Employees’ rights are evolving in China, as new legislation protects workers more than ever before


The rate of change in China is rapid, as one of the world’s most vital economies evolves to manage its continued growth.

Along with this growth has been a stark change in employees’ rights.

“China has transformed from a planned economy to a socialist market economy, which is also bringing great changes to employee rights,” explains Vincent Chiu, senior partner at Long An Law Firm.

But he says there’s still a “long road to go” before the gap is bridged between China and Western nations.

Chiu says workers’ rights in China include the right to be employed equally and choose occupations, obtain labour remunerations, take rest and vacations, acquire labour safety and health protection, receive occupational skill training, enjoy social insurance and welfare, and submit labour disputes for settlement.

“However, the employee rights are completely restrained by some systems. For example, the census register system and the social security system restrict the migrant workers’ rights,” Chiu says.

“With regard to infringement of employee rights, it is common in China that the individual depending on himself goes through a series of legal relief channels, such as applying for mediation, labor arbitration and litigation, rather than resort to certain organisations, such as the labour union.”

Chiu says when it comes to dispute resolution with employers, mediation always comes first.

“This dedication to mediation is in line with Chinese traditional cultural stereotype of ‘harmony’ spirit and is not widespread in western nations.”

While Western nations emphasise equality, such as people doing the same work getting the same pay, China’s attempts to do the same through its Labor Contract Law has largely not been realised in practice.

MMLC Group partner Yu Du says: “China’s trade unions are mass organisations attended by voluntary employees, however, there is strict ‘level system’ – the trade unions in lower level must be obedient to those in higher level, and all the local unions are led by the All-China Federation of Trade Unions.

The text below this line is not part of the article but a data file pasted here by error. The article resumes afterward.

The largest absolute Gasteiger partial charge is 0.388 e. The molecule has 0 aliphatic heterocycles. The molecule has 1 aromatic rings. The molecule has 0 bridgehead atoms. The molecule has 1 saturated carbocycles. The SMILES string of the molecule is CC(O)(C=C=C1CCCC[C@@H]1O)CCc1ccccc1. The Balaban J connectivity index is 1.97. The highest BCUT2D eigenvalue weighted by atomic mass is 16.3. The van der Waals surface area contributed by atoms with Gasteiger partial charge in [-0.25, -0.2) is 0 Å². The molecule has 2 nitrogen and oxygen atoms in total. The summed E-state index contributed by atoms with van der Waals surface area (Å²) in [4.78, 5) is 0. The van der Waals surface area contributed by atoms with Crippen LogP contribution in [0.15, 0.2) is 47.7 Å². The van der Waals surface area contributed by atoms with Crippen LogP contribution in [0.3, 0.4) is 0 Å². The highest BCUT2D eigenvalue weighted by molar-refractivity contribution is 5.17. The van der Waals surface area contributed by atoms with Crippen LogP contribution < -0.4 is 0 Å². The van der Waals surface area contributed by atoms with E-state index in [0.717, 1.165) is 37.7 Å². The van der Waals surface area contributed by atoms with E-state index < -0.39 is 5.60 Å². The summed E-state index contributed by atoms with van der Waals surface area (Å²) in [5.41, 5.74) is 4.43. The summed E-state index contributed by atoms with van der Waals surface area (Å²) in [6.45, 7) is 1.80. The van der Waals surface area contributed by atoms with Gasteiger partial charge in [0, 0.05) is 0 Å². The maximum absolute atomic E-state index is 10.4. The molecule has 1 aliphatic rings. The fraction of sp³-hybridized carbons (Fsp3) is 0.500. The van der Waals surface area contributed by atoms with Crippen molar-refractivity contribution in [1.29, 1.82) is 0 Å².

“Plus, the establishment of a trade union needs approval from a higher level. Namely, it can’t be set up freely, which is different with the policy of Western nations.”

Du says with the rapid development of China’s economy and society, and several revisions of labour legislation, employee rights in China have been greatly improved.

“In the past, employees have an absolute disadvantage, in labour relation and it’s difficult for them to fight for their rights.

“Currently, employees and employers must sign the labour contract in written form, elaborating the employee’s remuneration, labour period, working hours, rest and vacation, labor safety and hygiene, insurance, benefits, compensation, and training.”

Du says the labour contracts are implemented under the supervision of the government.


“In case of breach of the employer, employees may make a claim to the labour authorities and/or file an complaint with labour arbitration commission, and an appeal to the courts, to protect their legitimate rights.

“The employer will bear the according liability and may also be imposed with a fine by the administrative authorities. In this environment, more and more businesses pay more attention to, and respect, employee rights,” adds Du.

Willis China chief executive Lincoln Pan says the country has a largely employee-friendly legal framework similar to those in most European nations.

“Most companies are required to have some form of labour union to represent the rights of employees, with those in manufacturing industries and former state-owned enterprises being strongest and most active,” says Pan.

“The Workers Compensation Law has been in effect since the start of 2004 and provides protections to employees on a no-fault basis.”

All companies across China are also required to deposit funds per employee into the provincial government WC Social Fund.

“Any occupational injuries suffered by an employee are compensated based on a defined framework based on the type and extent of injury. The Fund will also pay out predetermined amounts for death and permanent disablement.”

Pan says compared to most countries in Asia, China would be considered more labour friendly than employer friendly.

Risk manager considerations

Pan says there are three primary considerations for risk managers around employee rights in China.

“Firstly, the Permanent Employment Regime for Employees on the 3rd Contract,” Pan says.

“This simply means that for long-serving employees, companies have more significant financial obligations than other employees.

“When undertaking restructuring programs locally, companies may be required to compensate employees at a higher level of severance than other jurisdictions.

“Secondly, unionised industries – being still a Communist country, unions remain strong in traditional manufacturing and state-owned industries and depending on the province in China, can create additional liabilities and obligations for employers.

“Risk managers should maintain strong provincial government relations with the Labor Relations Board in the event they plan to undertake material changes to their operations.

Pan says the third consideration for risks managers is around the increase of domestic lawsuits.

“Over the past several years, we have seen an increase in tort litigation and employer litigation for aggrieved employees.

“This is a rapidly changing environment with more tort lawyers establishing in China and a domestic population more willing to take on employers when accidents and incidents occur,” adds Pan.